Harvey Milk

Harvey Milk was an American politician and the first openly gay elected to public office in California. He started his political activity when his views and way of life had undergone significant changes under the influence of political events in the country and his participation in the counter-culture movement in the 1960s (Hamilton, 2014, p. 66). Milk held liberal views and opposed the government interference in private sexual life. Outstanding oratorical skills of Milk and his ability to charm the audience brought him considerable attention from the media during elections in 1973. His speeches were published in such newspapers as Time and The San Francisco Chronicle and contributed to the protection of gay rights. In 1977, the theme of gay rights became a central leitmotif of Milk’s campaign, and he became the Member of Supervisory Board of San Francisco (Hamilton, 2014, p. 71). Due to his actions, the city law on the protection of the rights of sexual minorities was passed thwarting the attempt to adopt a discriminatory amendment to the California state law called the ‘Briggs Initiative’ (Hamilton, 2014).


Kenneth and Mamie Clark

Kenneth and Mamie were a married couple who explored the attitude of children to the issue of race. In addition, they were well-known activists of the Civil Rights Movement and established the Northside Center for Child Development in Harlem (Hamilton, 2014, p. 126). Kenneth Clark’s testimonies helped to acknowledge racial segregation in public education as unconstitutional. The couple conducted the doll experiment and the coloring test to find out the level of self-hatred in African-American children attending segregated schools in New York and Washington (Hamilton, 2014). The results showed that participants were harmed by segregation and had low self-esteem. The coloring test contributed to the decision in the Brown v. Board of Education case. The African-American children were asked to color different pictures. The results showed that 52% of them wanted their skin to be white (Hamilton, 2014, p. 132). During Clarks’ work in the field of psychology, newspapers and television programs like 60 Minutes invited them to express their opinion on the racial problems in education. Their appearance on television and magazines contributed to the resolving of racial segregation.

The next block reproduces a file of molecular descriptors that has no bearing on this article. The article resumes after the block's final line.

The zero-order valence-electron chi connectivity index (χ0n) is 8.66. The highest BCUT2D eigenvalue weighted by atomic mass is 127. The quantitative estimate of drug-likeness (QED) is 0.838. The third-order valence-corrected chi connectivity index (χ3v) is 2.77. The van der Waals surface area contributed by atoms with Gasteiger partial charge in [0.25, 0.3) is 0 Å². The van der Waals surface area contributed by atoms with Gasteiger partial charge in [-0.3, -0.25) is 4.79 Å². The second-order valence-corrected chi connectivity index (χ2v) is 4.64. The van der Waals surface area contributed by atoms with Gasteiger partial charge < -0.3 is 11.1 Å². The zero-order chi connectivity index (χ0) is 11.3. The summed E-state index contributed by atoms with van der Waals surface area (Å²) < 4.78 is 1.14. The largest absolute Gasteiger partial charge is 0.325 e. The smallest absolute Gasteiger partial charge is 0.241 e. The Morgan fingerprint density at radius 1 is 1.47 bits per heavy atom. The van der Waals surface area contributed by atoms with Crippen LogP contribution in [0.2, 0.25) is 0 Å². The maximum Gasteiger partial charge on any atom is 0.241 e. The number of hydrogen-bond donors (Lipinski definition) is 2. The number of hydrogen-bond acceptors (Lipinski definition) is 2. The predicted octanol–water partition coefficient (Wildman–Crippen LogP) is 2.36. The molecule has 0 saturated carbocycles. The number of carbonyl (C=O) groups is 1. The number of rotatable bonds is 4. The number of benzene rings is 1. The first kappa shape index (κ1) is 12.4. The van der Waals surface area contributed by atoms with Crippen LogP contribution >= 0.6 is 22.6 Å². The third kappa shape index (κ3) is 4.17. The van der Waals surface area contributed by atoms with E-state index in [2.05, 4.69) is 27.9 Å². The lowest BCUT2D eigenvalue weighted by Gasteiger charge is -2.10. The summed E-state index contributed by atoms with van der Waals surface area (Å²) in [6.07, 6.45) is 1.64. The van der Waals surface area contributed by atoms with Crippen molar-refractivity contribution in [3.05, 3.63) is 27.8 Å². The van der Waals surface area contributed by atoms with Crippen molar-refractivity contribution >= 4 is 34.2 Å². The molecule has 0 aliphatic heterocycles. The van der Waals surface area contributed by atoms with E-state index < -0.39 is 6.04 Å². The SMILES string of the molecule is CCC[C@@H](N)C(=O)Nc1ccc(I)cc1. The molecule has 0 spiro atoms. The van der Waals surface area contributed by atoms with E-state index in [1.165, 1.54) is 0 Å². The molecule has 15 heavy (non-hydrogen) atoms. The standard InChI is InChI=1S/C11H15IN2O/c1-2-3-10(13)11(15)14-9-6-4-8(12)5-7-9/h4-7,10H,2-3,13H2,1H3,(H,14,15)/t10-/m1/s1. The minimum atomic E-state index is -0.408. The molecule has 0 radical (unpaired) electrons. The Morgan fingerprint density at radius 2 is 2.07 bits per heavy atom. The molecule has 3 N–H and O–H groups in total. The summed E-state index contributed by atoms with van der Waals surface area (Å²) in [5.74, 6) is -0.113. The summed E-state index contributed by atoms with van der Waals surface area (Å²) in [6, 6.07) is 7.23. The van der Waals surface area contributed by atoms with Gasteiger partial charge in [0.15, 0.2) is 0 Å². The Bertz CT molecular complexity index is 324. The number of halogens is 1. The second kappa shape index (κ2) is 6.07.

Cesar Chavez

Chavez was a Latino-American labor leader and establisher of the National Farm Workers Association (NFWA). He started his human rights activities in the social organization working on the protection of the civil rights of Hispanics (Hamilton, 2014, p. 173). The first major action of the NFWA was the grape pickers’ strike in 1965 and the organization of a boycott of table grapes in the United States. After five years of confrontation, vineyard owners were forced to make concessions, significantly raise wages and improve working conditions. However, Chavez did not stop and continued to fight for the rights of workers; in particular, he held three of the hunger strikes, demanding the major manufacturers to change attitudes to employees (Hamilton, 2014, p. 183). Several national magazines of the time interviewed him, and it made him famous among farm workers in the United States. However, Chavez had never wanted to be on the first pages of newspapers.

Martin Luther King, Jr.

Martin Luther King was the most famous activist and fighter for the rights of African-Americans. He was fighting with discrimination, racism, and segregation and became the national icon in the history of the United States. King encouraged African-Americans to struggle for their civil rights and equality using peaceful methods. His speeches caused economic boycotts, marches, and voluntary imprisonments of black people. King organized many campaigns for civil rights aimed at the destruction of segregation in transport, theaters, and restaurants among others. He traveled throughout the country lecturing and was arrested 15 times (Hamilton, 2014, p. 204). Many national channels, not only in the USA but also abroad, translated his conferences and lectures. King’s appearances on television, radio, and newspapers delivered the problems of the African-Americans to the world community (Hamilton, 2014, p. 210). Moreover, he managed to attract attention the media of his time to the issue. Many newspapers depicted cruel methods used by the police against African-Americans. For a significant contribution to the fight against racial prejudice, King was awarded the Nobel Peace Prize.

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